One of my dad's longest running jokes, or maybe I should say 'sayings,' is about movies he doesn't like. You have to understand that he doesn't like about 90% of them, so I've heard this often. Anyways, the saying goes something like this:
It's a masterpiece; the master has left, the piece remained.
Well, the other day I found myself saying something similar about the latest Coen brothers movie, No Country for Old Men. I thought the movie really sucked. About ten seconds into the film I found it boring (during the first narrative). About a minute or two into it, I told hubby I didn't want to see it (already there were two murders and I knew the movie was going to be bad, as in mean).
I stayed and watched the whole thing though. The movie was two hours long. Two hours too long in my opinion.
Anyways, our friends -- and as I understand it many other people too -- found the movie very good and artistic. You know, hubby tried to explain their opinion to me, it's different. People think it's one of those artsy phartsy movies. I said, sure, only there was no artsy, just phartsy.
Many say the movie was different. I say it just sucked, but because there were some "artistic" elements often found in real art films, people confuse the issue. It saddens me because I do generally like Coen Bros' movies and this one has a plot line similar to Fargo, one of my all-time favourite movies, with a small town cop that goes after a ruthless murderer. The difference here is that another person gets involved.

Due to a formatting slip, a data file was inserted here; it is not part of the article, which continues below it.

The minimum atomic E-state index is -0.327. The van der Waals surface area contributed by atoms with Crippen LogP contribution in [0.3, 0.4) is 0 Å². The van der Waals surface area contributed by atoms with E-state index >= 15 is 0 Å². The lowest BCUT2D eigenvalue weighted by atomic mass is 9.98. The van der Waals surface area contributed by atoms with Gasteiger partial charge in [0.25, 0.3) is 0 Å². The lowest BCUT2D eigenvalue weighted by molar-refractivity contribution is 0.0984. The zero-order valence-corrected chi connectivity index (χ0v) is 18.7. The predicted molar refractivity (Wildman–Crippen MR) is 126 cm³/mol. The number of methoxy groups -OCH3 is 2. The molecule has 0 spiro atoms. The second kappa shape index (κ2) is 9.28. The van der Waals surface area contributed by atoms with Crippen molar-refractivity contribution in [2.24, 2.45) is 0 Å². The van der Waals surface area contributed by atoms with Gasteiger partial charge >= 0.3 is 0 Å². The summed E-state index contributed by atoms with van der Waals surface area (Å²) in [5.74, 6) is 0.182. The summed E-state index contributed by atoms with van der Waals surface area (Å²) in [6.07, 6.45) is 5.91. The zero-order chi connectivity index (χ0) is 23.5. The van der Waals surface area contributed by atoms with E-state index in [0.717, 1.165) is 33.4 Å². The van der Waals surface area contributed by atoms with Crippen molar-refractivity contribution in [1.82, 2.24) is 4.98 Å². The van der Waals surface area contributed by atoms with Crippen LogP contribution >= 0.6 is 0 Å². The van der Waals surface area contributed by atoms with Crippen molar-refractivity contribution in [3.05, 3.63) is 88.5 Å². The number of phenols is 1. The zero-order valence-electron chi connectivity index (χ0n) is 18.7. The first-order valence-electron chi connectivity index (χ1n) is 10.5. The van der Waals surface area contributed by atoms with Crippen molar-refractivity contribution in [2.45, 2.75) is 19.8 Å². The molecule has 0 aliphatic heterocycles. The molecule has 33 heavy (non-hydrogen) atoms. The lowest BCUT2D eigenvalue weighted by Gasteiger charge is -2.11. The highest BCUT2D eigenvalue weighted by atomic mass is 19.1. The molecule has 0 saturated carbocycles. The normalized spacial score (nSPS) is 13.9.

Let's start with characters. They were all shallow and one-dimensional. The bad guy was just -- bad with no other qualities. The two protagonists weren't much better, their motives unclear.
The dialogue - what dialogue?
The description - ok, here I must agree that the cinematography was good, as was the acting - superb!
The plot was interesting, but lacked any redeeming qualities to make up for all the horrors subjected to when watching the film. It lacked that something that binds it all together.
As a whole, the movie lacked that je ne sais quoi quality that makes something work. Perhaps it was the lack of heart in both character and plot, lack of any redeeming quality that could give the viewer hope. There was no soul.
So no, No Country for Old Men isn't art, it just isn't good. I wish people didn't confuse feeling alienated by a movie with calling it art. If it was a book, I guarantee people would just stop reading it. Even the harshest books I've read, with the worst endings possible, left me with some emotional bond to one character or another despite losing hope for it, or for mankind - 1984. There was none of that here.
Well ... I think you got me by now. Feel free to disagree of course.
Categories: movies, art